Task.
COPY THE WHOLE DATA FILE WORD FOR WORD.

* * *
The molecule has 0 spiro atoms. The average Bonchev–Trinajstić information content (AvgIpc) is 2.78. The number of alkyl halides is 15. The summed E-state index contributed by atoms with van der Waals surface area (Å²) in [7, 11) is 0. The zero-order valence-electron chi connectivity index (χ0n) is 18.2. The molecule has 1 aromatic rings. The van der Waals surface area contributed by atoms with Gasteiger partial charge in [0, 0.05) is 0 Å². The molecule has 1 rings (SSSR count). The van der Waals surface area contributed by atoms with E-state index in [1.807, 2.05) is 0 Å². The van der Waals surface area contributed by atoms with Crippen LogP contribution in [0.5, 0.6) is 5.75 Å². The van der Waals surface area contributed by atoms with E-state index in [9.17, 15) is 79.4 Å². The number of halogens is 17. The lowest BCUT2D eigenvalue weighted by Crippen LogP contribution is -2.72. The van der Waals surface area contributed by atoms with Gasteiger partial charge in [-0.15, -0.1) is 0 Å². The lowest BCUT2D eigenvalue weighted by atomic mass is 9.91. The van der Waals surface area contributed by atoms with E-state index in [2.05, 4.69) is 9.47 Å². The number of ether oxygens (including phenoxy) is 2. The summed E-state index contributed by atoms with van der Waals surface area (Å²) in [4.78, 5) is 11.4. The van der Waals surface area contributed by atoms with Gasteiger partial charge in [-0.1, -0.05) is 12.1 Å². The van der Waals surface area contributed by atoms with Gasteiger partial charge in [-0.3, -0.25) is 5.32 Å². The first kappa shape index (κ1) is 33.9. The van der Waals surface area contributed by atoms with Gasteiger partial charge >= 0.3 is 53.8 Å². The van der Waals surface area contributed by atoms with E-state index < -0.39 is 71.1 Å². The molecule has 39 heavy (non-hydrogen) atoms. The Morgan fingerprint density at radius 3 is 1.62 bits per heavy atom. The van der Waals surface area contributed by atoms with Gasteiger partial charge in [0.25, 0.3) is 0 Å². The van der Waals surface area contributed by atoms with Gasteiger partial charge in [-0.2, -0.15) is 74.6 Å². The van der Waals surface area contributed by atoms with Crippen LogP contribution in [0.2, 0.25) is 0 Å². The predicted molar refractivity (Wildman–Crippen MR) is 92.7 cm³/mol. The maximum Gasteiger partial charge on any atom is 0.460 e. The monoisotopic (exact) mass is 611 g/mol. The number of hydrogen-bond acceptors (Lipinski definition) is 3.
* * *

The molecule has 0 spiro atoms. The average Bonchev–Trinajstić information content (AvgIpc) is 2.78. The number of alkyl halides is 15. The summed E-state index contributed by atoms with van der Waals surface area (Å²) in [7, 11) is 0. The zero-order valence-electron chi connectivity index (χ0n) is 18.2. The molecule has 1 aromatic rings. The van der Waals surface area contributed by atoms with Gasteiger partial charge in [0, 0.05) is 0 Å². The molecule has 1 rings (SSSR count). The van der Waals surface area contributed by atoms with E-state index in [1.807, 2.05) is 0 Å². The van der Waals surface area contributed by atoms with Crippen LogP contribution in [0.5, 0.6) is 5.75 Å². The van der Waals surface area contributed by atoms with E-state index in [9.17, 15) is 79.4 Å². The number of halogens is 17. The lowest BCUT2D eigenvalue weighted by Crippen LogP contribution is -2.72. The van der Waals surface area contributed by atoms with Gasteiger partial charge in [-0.15, -0.1) is 0 Å². The lowest BCUT2D eigenvalue weighted by atomic mass is 9.91. The van der Waals surface area contributed by atoms with E-state index in [2.05, 4.69) is 9.47 Å². The number of ether oxygens (including phenoxy) is 2. The summed E-state index contributed by atoms with van der Waals surface area (Å²) in [4.78, 5) is 11.4. The van der Waals surface area contributed by atoms with Gasteiger partial charge in [-0.1, -0.05) is 12.1 Å². The van der Waals surface area contributed by atoms with Gasteiger partial charge in [-0.3, -0.25) is 5.32 Å². The first kappa shape index (κ1) is 33.9. The van der Waals surface area contributed by atoms with Gasteiger partial charge >= 0.3 is 53.8 Å². The van der Waals surface area contributed by atoms with E-state index < -0.39 is 71.1 Å². The molecule has 39 heavy (non-hydrogen) atoms. The Morgan fingerprint density at radius 3 is 1.62 bits per heavy atom. The van der Waals surface area contributed by atoms with Gasteiger partial charge in [0.25, 0.3) is 0 Å². The van der Waals surface area contributed by atoms with Gasteiger partial charge in [-0.2, -0.15) is 74.6 Å². The van der Waals surface area contributed by atoms with Crippen LogP contribution in [0.2, 0.25) is 0 Å². The predicted molar refractivity (Wildman–Crippen MR) is 92.7 cm³/mol. The maximum Gasteiger partial charge on any atom is 0.460 e. The monoisotopic (exact) mass is 611 g/mol. The number of hydrogen-bond acceptors (Lipinski definition) is 3.